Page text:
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Background: Recent work has indicated that acute experimental pain affects left-right discrimination latency. This phenomenon highlights an effect of pain on the cortex that may have significant clinical importance in the form of pain state assessment. However, to date only limited study has further qualified this effect. A more thorough understanding of the magnitude and characteristics of this phenomenon is needed to determine its potential clinical utility. Objective: This study aimed to closely replicate previous studies investigating response latency changes for left-right discrimination judgements as a result of acute experimental pain. Methods: Twenty-two right-handed participants (n = 11 female, n = 11 male) free from pain, analgesia use, pain-related conditions, upper limb trauma/conditions, visual impairment, and dyslexia took part in this study. Participants completed a hand left-right discrimination judgement task before, during, and after an experimental pain stimulus was delivered to each hand separately. Experimental pain was achieved using an intramuscular injection of hypertonic (5%) saline into the thenar eminence of the left and right hands. Mean response times for the left-right discrimination task were determined and compared for pain location (right, left), pain condition (before, during, after), and image laterality (right, left). Pain intensity was rated at 20 s intervals during each left-right discrimination task. Results: A main effect of pain condition (p = 0.028) confirmed that pain intensity was significantly higher in the "during pain" condition compared to the "before pain" and "after pain" conditions. A main effect of image laterality (p = 0.002) further showed that response latency for right-hand pain was significantly shorter compared to left-hand pain. No significant interaction between the factors pain location and image laterality (p = 0.086) was found. For right-hand pain, response latencies for the unaffected hand were, however, descriptively greater compared to the affected hand, and this was not the case for left-hand pain. Furthermore, no main effect of pain stimulus or of pain location on response times was found (p = 1.00 and p = 0.202, respectively). Conclusion: Our results were not consistent with previous hand left-right discrimination response latency results and may cast doubt on the attentional bias hypothesis that is currently considered to underpin response latency changes during acute experimental hand pain. Individual responses to pain, subsets of participants, and differing mental rotation strategies during the left-right discrimination task may have influenced the results.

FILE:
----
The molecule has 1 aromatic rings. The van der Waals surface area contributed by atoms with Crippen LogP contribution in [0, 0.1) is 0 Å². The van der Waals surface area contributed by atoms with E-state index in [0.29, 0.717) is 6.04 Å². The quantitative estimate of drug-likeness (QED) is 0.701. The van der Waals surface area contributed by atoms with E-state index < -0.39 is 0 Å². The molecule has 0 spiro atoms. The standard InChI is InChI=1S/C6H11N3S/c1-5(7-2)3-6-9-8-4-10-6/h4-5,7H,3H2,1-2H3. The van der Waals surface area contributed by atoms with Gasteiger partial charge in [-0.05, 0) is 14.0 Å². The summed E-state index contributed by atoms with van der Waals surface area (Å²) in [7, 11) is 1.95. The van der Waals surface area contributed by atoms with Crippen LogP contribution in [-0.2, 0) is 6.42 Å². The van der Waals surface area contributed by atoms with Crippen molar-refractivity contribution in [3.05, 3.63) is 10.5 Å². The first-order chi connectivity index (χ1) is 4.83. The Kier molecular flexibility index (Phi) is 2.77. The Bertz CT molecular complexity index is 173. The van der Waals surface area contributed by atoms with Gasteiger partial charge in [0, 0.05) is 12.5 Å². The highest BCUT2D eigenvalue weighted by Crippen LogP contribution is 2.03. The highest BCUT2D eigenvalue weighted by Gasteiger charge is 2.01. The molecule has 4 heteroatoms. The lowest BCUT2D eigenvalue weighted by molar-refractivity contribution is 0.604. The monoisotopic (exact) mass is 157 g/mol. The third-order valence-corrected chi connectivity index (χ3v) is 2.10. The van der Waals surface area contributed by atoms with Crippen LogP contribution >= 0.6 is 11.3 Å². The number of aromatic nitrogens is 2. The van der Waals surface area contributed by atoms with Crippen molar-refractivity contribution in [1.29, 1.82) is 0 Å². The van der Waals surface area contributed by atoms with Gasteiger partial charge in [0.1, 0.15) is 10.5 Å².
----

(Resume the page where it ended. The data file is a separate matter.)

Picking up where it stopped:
Nichole Phillips, Sylvia Hach, Jamie Mannion, Robert Moran. Effect of acute experimental hand pain on left-right discrimination response latency for hand recognition. Physiotherapy theory and practice. 2020 Nov;36(11):1232-1240

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PMID: 30724639

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